Another Cyrsti's Condo reader I have been in contact with over the years wrote in and commented on her feelings about applying makeup. Her name is Mandy and she lives on the East coast of the United States. Over the years she had been able to survive balancing her life in a feminine world along with living with a spouse and having young grand children.
In the comment (thanks), she said she viewed the whole process as applying a mask. Admittingly I think she is right in many ways. I know back in the day when I first started experimenting with basic makeup skills it was a process. Something I had seen my own Mom do so effortlessly with her own makeup proved to be so difficult. Of course there are no pictures but I am sure "clown like" would be applicable.
|Photo credit: Chalo Garcia (Unsplash)|
Cis model with mask
Still I endured, bought my own makeup and embarked on a process of improving my makeup skills. Slowly but surely I was able to improve my "masking" skills.
When you think about it, all women (cis or transgender) use makeup as a mask. These days, much to the chagrin of many transgender and/or crossdressers, women have moved to a more natural look. Which means much less makeup. I noticed an example as another much younger woman stood in line ahead of me at the dentists' office. She was wearing very little makeup except mascara and perhaps lip gloss. Of course with her youthful flawless complexion she didn't need any mask. Her whole demeanor screamed female. I was envious in that I had to put much more work into my feminine presentation.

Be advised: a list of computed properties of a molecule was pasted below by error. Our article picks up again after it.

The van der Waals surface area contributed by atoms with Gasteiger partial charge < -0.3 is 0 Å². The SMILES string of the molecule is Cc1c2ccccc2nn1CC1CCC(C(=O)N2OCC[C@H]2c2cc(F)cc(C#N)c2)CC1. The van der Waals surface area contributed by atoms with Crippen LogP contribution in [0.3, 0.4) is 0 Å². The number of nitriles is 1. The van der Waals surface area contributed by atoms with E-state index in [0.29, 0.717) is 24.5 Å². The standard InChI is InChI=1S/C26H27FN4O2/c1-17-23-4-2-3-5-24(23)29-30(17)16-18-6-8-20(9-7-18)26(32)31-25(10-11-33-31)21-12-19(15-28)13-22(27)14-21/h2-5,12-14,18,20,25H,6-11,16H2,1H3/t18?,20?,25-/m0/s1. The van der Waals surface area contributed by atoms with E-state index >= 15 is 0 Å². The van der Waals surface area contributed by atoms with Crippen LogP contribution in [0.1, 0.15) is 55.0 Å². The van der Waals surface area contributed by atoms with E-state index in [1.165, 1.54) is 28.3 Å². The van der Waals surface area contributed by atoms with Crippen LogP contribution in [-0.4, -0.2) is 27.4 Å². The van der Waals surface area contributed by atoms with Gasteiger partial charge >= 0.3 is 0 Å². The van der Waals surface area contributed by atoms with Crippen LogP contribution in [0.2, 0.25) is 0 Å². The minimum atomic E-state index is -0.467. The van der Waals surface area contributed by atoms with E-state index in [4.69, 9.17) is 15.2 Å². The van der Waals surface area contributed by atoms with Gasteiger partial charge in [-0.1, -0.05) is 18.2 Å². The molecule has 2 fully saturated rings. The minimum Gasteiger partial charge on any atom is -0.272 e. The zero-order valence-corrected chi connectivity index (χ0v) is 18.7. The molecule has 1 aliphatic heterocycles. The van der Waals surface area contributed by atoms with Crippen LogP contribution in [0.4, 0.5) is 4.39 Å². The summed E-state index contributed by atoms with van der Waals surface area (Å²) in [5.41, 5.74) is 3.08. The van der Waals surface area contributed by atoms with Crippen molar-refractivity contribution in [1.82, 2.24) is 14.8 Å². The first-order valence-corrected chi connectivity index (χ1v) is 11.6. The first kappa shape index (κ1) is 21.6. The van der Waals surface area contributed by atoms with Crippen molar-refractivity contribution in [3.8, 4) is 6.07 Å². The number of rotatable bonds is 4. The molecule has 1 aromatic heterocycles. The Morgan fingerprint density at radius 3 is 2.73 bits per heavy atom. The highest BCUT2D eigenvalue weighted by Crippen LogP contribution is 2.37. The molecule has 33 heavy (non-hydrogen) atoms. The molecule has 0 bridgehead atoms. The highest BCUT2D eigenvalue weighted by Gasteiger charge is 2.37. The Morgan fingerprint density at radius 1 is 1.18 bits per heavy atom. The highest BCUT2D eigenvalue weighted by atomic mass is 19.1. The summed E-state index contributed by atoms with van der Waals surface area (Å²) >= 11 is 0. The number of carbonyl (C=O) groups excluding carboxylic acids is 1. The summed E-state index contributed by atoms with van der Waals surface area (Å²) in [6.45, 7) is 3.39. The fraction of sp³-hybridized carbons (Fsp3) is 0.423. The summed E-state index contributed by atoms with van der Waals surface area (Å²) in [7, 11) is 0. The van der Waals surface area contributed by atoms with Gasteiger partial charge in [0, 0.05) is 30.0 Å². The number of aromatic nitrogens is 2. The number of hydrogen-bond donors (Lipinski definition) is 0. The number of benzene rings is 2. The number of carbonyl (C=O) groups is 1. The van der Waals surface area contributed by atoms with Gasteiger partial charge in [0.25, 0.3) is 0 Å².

Unknown to me however was what kind of skin care routine she used. I am fortunate in that I was able to "sneak" in my own personal skin care routine. The act of shaving probably provided me the greatest benefit when I was able to exfoliate old skin cells and replace them with new ones. Then I was able to convince my wife I needed a moisturizer to help me with razor burn. In fact, one of the biggest recommendations I can make to novice transgender - cross dressers is take care of your skin. The second is watch your weight. It is a real possibility you will be able to present better as your feminine self if you follow those rules. Your "mask" will come along with practice.
These days locating help with your mask is easier to find. If you live near big urban areas at all, makeup specialty stores often are happy to help you with tips. There is so much to consider with contouring and color.
I was fortunate enough also to be able to undertake hormone replacement therapy, which really helped to smooth out and soften my skin. Plus age alone aided my transition. I was of the age where the binary genders have a tendency to blur.
Whatever your case , I hope you can adapt to wearing a makeup mask and it helps you lead a quality life. If not, remember it's a marathon not a sprint. Just keep working and don't get discouraged.